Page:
Exams and assessments
Membership of the Faculty of Public Health (FPH) is normally achieved through examination in two separate parts, Part A and Part B (also known as OSPHE - Objective Structured Public Health Examination).
Part A is a national exam held twice per year, in January and June. Registrars in the East of England sit their Part A in the January following completion of the initial academic (M Phil) year and Part B is normally taken around 9 to 12 months following a pass at Part A. A registrar who has passed both Parts A and B is enrolled as a Member of the Faculty. There are no further mandatory exams in the training programme.
Part A is the "knowledge" exam, testing understanding of public health concepts including epidemiology, statistics and social sciences.
Part B is a practical exam, designed to allow registrars to demonstrate their skills in communication and understanding of practical public health.
In addition to these national exams, there is a test of communicable disease control knowledge and its application - the "on call" assessment. This is taken after Part A and, as the name suggests, must be passed before a registrar may go on the on call rota for out of hours health protection work.
For full FPH guidance on exams, please click here.
Part A MFPH is the first part of the Faculty of Public Health membership exams and must be passed before Part B can be completed. Completion of both parts of the MFPH examination is a requirement for obtaining a Certificate of Completion of Training (CCT) through the training programme. The exam tests knowledge and skills that are required for the practice of public health. The exam is in written format and consists of two papers, 1 and 2, taken over two consecutive days.
Click here for more information on practical aspects of the Part A exam.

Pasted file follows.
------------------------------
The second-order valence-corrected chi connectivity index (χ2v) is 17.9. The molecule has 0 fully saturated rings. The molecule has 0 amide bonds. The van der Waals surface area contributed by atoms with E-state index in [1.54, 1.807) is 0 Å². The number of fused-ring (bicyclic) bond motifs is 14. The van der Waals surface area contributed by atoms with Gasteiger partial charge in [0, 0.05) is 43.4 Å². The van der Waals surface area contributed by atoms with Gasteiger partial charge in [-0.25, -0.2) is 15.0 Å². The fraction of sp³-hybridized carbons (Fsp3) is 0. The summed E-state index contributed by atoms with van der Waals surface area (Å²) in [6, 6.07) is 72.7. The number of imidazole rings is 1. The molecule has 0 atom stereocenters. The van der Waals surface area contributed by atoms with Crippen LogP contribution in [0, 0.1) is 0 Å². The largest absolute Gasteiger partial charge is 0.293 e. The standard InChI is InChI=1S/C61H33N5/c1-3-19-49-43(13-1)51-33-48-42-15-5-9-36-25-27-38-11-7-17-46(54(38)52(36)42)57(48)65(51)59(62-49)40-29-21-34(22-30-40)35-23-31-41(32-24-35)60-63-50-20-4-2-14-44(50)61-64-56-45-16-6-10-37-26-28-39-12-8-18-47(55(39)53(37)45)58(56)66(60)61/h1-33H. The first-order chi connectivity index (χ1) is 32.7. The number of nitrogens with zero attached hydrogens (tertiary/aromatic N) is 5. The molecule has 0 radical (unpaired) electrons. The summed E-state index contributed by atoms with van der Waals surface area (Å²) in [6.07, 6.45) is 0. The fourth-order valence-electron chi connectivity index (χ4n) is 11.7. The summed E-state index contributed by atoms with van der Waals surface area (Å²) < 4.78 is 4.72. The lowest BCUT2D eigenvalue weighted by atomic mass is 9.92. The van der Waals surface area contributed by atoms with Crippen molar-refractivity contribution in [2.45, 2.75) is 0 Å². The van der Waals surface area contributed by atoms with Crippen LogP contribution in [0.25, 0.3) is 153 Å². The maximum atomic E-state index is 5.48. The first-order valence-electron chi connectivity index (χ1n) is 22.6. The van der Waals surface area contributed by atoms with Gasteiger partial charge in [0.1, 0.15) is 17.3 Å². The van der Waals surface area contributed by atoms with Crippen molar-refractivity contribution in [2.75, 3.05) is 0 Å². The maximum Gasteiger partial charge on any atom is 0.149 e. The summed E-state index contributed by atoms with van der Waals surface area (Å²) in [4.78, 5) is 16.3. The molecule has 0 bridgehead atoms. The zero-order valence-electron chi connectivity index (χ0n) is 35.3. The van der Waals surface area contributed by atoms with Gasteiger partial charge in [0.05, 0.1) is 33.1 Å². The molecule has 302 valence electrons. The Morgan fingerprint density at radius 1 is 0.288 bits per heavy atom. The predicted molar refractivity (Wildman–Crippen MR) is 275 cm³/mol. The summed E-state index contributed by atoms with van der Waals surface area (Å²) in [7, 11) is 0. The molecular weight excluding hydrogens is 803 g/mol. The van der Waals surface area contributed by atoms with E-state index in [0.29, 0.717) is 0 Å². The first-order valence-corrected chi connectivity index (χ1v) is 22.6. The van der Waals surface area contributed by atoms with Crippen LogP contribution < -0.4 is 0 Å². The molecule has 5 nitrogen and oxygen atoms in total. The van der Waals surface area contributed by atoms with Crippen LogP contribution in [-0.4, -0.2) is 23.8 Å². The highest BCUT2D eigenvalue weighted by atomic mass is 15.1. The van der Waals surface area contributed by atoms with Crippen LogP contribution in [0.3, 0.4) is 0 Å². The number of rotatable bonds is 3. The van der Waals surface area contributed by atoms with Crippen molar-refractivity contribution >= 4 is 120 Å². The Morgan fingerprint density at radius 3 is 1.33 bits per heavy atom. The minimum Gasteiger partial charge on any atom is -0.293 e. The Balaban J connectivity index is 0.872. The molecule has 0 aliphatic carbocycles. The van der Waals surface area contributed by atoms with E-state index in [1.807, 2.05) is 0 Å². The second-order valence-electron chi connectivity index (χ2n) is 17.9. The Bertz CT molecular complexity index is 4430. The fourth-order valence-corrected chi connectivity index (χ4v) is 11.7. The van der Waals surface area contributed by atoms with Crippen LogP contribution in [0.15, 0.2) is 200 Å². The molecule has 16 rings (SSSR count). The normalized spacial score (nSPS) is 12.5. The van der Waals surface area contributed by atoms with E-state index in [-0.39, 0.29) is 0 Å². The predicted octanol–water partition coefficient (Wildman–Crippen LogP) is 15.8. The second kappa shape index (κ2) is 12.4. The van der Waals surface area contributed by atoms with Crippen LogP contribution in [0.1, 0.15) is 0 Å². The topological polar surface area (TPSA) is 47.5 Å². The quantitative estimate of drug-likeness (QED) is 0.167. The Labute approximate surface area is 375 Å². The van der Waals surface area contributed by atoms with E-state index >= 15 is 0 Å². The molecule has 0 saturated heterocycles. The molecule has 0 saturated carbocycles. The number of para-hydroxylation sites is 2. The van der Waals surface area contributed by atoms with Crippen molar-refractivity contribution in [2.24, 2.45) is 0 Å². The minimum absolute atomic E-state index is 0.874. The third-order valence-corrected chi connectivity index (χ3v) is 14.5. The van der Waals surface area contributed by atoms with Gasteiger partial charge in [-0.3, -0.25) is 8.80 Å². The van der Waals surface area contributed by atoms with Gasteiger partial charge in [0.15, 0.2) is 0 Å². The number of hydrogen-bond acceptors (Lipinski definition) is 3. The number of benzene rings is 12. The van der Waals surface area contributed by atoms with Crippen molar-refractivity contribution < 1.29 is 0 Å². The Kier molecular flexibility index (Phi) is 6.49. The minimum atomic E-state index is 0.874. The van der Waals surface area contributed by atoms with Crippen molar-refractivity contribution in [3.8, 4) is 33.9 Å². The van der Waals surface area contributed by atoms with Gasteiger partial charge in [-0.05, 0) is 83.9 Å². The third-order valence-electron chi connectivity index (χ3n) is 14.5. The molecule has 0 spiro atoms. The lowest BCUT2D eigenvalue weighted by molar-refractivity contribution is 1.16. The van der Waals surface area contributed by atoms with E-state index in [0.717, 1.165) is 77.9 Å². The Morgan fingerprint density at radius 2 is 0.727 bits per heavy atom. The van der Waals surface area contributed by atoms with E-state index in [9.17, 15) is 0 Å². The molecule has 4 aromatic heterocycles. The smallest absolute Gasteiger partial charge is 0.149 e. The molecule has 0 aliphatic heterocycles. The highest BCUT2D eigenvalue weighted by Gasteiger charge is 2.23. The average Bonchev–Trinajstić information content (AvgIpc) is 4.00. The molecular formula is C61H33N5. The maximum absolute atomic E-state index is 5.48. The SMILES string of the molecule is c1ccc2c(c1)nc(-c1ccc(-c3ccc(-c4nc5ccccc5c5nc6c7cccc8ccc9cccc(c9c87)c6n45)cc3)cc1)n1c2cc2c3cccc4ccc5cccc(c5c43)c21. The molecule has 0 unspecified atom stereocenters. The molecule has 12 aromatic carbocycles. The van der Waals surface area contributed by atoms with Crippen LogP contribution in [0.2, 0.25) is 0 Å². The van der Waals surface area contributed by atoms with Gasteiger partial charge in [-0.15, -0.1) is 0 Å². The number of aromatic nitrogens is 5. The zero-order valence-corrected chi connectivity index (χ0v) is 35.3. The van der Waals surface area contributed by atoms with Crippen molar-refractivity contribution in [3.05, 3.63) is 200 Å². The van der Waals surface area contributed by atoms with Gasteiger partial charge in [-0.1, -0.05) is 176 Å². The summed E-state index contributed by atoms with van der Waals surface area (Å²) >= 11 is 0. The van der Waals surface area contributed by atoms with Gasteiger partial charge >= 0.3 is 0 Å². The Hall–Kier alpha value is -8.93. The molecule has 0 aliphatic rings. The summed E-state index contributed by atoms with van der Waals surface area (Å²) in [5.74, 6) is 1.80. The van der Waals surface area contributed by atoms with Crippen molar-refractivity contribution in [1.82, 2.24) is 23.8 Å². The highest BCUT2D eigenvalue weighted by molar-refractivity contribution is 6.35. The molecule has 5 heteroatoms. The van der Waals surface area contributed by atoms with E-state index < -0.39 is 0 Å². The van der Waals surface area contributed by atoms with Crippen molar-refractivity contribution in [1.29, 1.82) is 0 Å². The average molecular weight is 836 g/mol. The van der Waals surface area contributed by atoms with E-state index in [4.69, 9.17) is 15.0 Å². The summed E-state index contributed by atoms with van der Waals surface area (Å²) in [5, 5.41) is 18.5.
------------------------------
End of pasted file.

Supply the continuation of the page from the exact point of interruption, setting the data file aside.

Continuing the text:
The programme provides registrars with support during the lead up to the Part A exam which is taken during phase 1 of training, usually around 16 months after starting the programme. Registrars are give the opportunity to be part of a cohort learning group and the support includes a mock exam, a registrar-led mentoring system, and the opportunity for taught revision sessions to address needs and knowledge gaps identified by candidates. In addition to the programme support, individuals may also choose to attend other revision courses held outside the east of England and the training programme funds attendance at one Part A revision course outside the region. (See below)
Detailed information on the exam structure, content, and the process for applying to sit the exam (along with details of application deadlines and fees) is available at the website of the Faculty of Public Health.
Below are examples of resources that registrars who have passed the Part A exam have found useful:
Part A exam syllabus
This facilitates analysis of the gap between the syllabus and the content of Masters Courses in public health; and planning the preparation for the exam. No Masters course covers the entirety of the Part A syllabus.
Faculty past examination papers